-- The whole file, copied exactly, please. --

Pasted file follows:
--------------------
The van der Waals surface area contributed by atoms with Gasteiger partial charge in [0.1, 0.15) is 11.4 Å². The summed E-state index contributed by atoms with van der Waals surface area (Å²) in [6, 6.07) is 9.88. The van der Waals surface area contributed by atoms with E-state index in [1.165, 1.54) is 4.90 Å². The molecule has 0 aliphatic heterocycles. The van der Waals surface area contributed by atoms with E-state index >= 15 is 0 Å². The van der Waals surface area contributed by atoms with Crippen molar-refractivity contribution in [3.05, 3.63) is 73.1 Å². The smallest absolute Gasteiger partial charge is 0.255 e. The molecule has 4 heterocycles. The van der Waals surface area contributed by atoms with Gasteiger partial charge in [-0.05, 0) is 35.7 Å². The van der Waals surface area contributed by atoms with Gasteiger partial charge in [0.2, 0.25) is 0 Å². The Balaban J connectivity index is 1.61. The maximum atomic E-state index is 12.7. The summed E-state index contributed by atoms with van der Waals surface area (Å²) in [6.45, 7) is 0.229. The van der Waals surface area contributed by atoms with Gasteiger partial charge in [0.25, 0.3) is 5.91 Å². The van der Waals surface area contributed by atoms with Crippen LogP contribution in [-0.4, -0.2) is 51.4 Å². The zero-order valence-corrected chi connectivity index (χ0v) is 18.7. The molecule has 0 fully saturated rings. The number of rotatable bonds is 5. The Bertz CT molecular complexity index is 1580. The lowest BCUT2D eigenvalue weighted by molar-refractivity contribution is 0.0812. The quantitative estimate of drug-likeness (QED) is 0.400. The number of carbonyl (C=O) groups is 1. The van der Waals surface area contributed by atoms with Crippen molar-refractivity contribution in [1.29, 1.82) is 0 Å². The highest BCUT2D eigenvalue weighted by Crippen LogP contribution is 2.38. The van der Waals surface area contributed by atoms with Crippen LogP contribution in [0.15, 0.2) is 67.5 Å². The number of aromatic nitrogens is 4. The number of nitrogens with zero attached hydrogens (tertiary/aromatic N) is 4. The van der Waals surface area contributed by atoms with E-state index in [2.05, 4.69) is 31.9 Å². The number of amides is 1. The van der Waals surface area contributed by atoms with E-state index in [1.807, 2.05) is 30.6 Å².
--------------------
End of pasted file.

The van der Waals surface area contributed by atoms with Gasteiger partial charge in [0.1, 0.15) is 11.4 Å². The summed E-state index contributed by atoms with van der Waals surface area (Å²) in [6, 6.07) is 9.88. The van der Waals surface area contributed by atoms with E-state index in [1.165, 1.54) is 4.90 Å². The molecule has 0 aliphatic heterocycles. The van der Waals surface area contributed by atoms with E-state index >= 15 is 0 Å². The van der Waals surface area contributed by atoms with Crippen molar-refractivity contribution in [3.05, 3.63) is 73.1 Å². The smallest absolute Gasteiger partial charge is 0.255 e. The molecule has 4 heterocycles. The van der Waals surface area contributed by atoms with Gasteiger partial charge in [-0.05, 0) is 35.7 Å². The van der Waals surface area contributed by atoms with Gasteiger partial charge in [0.2, 0.25) is 0 Å². The Balaban J connectivity index is 1.61. The maximum atomic E-state index is 12.7. The summed E-state index contributed by atoms with van der Waals surface area (Å²) in [6.45, 7) is 0.229. The van der Waals surface area contributed by atoms with Gasteiger partial charge in [0.25, 0.3) is 5.91 Å². The van der Waals surface area contributed by atoms with Crippen LogP contribution in [-0.4, -0.2) is 51.4 Å². The zero-order valence-corrected chi connectivity index (χ0v) is 18.7. The molecule has 0 fully saturated rings. The number of rotatable bonds is 5. The Bertz CT molecular complexity index is 1580. The lowest BCUT2D eigenvalue weighted by molar-refractivity contribution is 0.0812. The quantitative estimate of drug-likeness (QED) is 0.400. The number of carbonyl (C=O) groups is 1. The van der Waals surface area contributed by atoms with Crippen molar-refractivity contribution in [1.29, 1.82) is 0 Å². The highest BCUT2D eigenvalue weighted by Crippen LogP contribution is 2.38. The van der Waals surface area contributed by atoms with Crippen LogP contribution in [0.15, 0.2) is 67.5 Å². The number of aromatic nitrogens is 4. The number of nitrogens with zero attached hydrogens (tertiary/aromatic N) is 4. The van der Waals surface area contributed by atoms with E-state index in [2.05, 4.69) is 31.9 Å². The number of amides is 1. The van der Waals surface area contributed by atoms with E-state index in [1.807, 2.05) is 30.6 Å².